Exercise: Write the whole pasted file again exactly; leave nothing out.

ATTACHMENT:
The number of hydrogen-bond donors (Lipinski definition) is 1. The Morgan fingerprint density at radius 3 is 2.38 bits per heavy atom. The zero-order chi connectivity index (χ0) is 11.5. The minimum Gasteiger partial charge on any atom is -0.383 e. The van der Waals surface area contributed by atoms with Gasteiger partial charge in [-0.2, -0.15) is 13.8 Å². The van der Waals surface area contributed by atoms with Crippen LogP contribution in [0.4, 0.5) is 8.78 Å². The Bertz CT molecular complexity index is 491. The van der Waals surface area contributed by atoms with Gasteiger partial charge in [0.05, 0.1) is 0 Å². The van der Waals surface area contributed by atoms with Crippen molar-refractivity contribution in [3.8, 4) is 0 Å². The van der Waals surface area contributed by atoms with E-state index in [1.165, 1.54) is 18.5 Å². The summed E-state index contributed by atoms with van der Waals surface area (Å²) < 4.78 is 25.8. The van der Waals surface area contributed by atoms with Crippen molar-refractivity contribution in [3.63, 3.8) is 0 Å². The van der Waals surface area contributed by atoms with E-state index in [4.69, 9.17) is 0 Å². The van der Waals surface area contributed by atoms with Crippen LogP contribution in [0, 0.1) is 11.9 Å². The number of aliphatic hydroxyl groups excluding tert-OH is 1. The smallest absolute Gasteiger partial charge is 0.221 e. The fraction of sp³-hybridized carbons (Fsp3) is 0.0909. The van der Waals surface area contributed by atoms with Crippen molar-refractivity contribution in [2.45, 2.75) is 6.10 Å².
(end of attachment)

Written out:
The number of hydrogen-bond donors (Lipinski definition) is 1. The Morgan fingerprint density at radius 3 is 2.38 bits per heavy atom. The zero-order chi connectivity index (χ0) is 11.5. The minimum Gasteiger partial charge on any atom is -0.383 e. The van der Waals surface area contributed by atoms with Gasteiger partial charge in [-0.2, -0.15) is 13.8 Å². The van der Waals surface area contributed by atoms with Crippen LogP contribution in [0.4, 0.5) is 8.78 Å². The Bertz CT molecular complexity index is 491. The van der Waals surface area contributed by atoms with Gasteiger partial charge in [0.05, 0.1) is 0 Å². The van der Waals surface area contributed by atoms with Crippen molar-refractivity contribution in [3.8, 4) is 0 Å². The van der Waals surface area contributed by atoms with E-state index in [1.165, 1.54) is 18.5 Å². The summed E-state index contributed by atoms with van der Waals surface area (Å²) < 4.78 is 25.8. The van der Waals surface area contributed by atoms with Crippen molar-refractivity contribution in [3.63, 3.8) is 0 Å². The van der Waals surface area contributed by atoms with E-state index in [4.69, 9.17) is 0 Å². The van der Waals surface area contributed by atoms with Crippen LogP contribution in [0, 0.1) is 11.9 Å². The number of aliphatic hydroxyl groups excluding tert-OH is 1. The smallest absolute Gasteiger partial charge is 0.221 e. The fraction of sp³-hybridized carbons (Fsp3) is 0.0909. The van der Waals surface area contributed by atoms with Crippen molar-refractivity contribution in [2.45, 2.75) is 6.10 Å².